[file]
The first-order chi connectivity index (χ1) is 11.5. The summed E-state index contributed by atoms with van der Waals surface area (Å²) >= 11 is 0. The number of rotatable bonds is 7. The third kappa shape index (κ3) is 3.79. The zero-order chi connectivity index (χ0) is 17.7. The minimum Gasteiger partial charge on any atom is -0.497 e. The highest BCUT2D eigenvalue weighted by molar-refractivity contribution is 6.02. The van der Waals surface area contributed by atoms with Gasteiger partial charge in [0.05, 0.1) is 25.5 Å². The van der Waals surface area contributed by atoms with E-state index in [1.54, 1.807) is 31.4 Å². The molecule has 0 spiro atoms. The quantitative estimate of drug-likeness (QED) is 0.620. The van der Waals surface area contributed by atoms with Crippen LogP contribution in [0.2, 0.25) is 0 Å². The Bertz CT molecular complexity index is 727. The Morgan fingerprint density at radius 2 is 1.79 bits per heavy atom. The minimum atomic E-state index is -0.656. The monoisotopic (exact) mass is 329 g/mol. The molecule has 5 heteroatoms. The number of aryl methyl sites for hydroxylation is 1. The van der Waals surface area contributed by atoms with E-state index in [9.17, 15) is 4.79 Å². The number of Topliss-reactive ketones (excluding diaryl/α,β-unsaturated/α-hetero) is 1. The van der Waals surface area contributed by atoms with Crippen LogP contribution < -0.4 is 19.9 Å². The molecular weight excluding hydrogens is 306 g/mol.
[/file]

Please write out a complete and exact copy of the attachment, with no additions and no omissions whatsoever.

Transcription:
The first-order chi connectivity index (χ1) is 11.5. The summed E-state index contributed by atoms with van der Waals surface area (Å²) >= 11 is 0. The number of rotatable bonds is 7. The third kappa shape index (κ3) is 3.79. The zero-order chi connectivity index (χ0) is 17.7. The minimum Gasteiger partial charge on any atom is -0.497 e. The highest BCUT2D eigenvalue weighted by molar-refractivity contribution is 6.02. The van der Waals surface area contributed by atoms with Gasteiger partial charge in [0.05, 0.1) is 25.5 Å². The van der Waals surface area contributed by atoms with E-state index in [1.54, 1.807) is 31.4 Å². The molecule has 0 spiro atoms. The quantitative estimate of drug-likeness (QED) is 0.620. The van der Waals surface area contributed by atoms with Crippen LogP contribution in [0.2, 0.25) is 0 Å². The Bertz CT molecular complexity index is 727. The Morgan fingerprint density at radius 2 is 1.79 bits per heavy atom. The minimum atomic E-state index is -0.656. The monoisotopic (exact) mass is 329 g/mol. The molecule has 5 heteroatoms. The number of aryl methyl sites for hydroxylation is 1. The van der Waals surface area contributed by atoms with E-state index in [9.17, 15) is 4.79 Å². The number of Topliss-reactive ketones (excluding diaryl/α,β-unsaturated/α-hetero) is 1. The van der Waals surface area contributed by atoms with Crippen LogP contribution < -0.4 is 19.9 Å². The molecular weight excluding hydrogens is 306 g/mol.